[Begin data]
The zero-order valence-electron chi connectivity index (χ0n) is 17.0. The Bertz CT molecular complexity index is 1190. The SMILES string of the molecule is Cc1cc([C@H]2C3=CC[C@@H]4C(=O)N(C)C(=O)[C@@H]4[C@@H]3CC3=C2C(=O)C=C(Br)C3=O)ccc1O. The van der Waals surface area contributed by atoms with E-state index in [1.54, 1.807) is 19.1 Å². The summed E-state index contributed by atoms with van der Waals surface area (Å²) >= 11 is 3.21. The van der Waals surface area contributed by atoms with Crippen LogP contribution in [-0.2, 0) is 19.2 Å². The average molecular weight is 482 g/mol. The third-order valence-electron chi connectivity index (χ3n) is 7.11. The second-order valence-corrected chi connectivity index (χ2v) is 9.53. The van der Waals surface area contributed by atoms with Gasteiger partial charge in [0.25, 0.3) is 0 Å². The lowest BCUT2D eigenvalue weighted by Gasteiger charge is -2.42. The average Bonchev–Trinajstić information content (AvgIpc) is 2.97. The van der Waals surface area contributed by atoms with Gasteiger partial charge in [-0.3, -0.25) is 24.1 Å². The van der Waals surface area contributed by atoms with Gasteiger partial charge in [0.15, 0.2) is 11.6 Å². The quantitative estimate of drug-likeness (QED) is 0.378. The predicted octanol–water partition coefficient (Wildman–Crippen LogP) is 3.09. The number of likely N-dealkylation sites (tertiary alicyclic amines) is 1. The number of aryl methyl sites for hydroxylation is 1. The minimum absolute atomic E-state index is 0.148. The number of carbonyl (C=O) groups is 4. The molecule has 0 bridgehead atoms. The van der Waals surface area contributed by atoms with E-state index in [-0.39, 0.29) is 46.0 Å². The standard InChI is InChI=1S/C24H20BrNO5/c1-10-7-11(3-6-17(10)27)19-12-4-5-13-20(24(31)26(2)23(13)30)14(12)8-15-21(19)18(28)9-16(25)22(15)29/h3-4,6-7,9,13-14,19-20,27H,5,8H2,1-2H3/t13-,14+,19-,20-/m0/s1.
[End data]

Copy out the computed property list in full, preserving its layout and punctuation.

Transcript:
The zero-order valence-electron chi connectivity index (χ0n) is 17.0. The Bertz CT molecular complexity index is 1190. The SMILES string of the molecule is Cc1cc([C@H]2C3=CC[C@@H]4C(=O)N(C)C(=O)[C@@H]4[C@@H]3CC3=C2C(=O)C=C(Br)C3=O)ccc1O. The van der Waals surface area contributed by atoms with E-state index in [1.54, 1.807) is 19.1 Å². The summed E-state index contributed by atoms with van der Waals surface area (Å²) >= 11 is 3.21. The van der Waals surface area contributed by atoms with Crippen LogP contribution in [-0.2, 0) is 19.2 Å². The average molecular weight is 482 g/mol. The third-order valence-electron chi connectivity index (χ3n) is 7.11. The second-order valence-corrected chi connectivity index (χ2v) is 9.53. The van der Waals surface area contributed by atoms with Gasteiger partial charge in [0.25, 0.3) is 0 Å². The lowest BCUT2D eigenvalue weighted by Gasteiger charge is -2.42. The average Bonchev–Trinajstić information content (AvgIpc) is 2.97. The van der Waals surface area contributed by atoms with Gasteiger partial charge in [-0.3, -0.25) is 24.1 Å². The van der Waals surface area contributed by atoms with Gasteiger partial charge in [0.15, 0.2) is 11.6 Å². The quantitative estimate of drug-likeness (QED) is 0.378. The predicted octanol–water partition coefficient (Wildman–Crippen LogP) is 3.09. The number of likely N-dealkylation sites (tertiary alicyclic amines) is 1. The number of aryl methyl sites for hydroxylation is 1. The minimum absolute atomic E-state index is 0.148. The number of carbonyl (C=O) groups is 4. The molecule has 0 bridgehead atoms. The van der Waals surface area contributed by atoms with E-state index in [-0.39, 0.29) is 46.0 Å². The standard InChI is InChI=1S/C24H20BrNO5/c1-10-7-11(3-6-17(10)27)19-12-4-5-13-20(24(31)26(2)23(13)30)14(12)8-15-21(19)18(28)9-16(25)22(15)29/h3-4,6-7,9,13-14,19-20,27H,5,8H2,1-2H3/t13-,14+,19-,20-/m0/s1.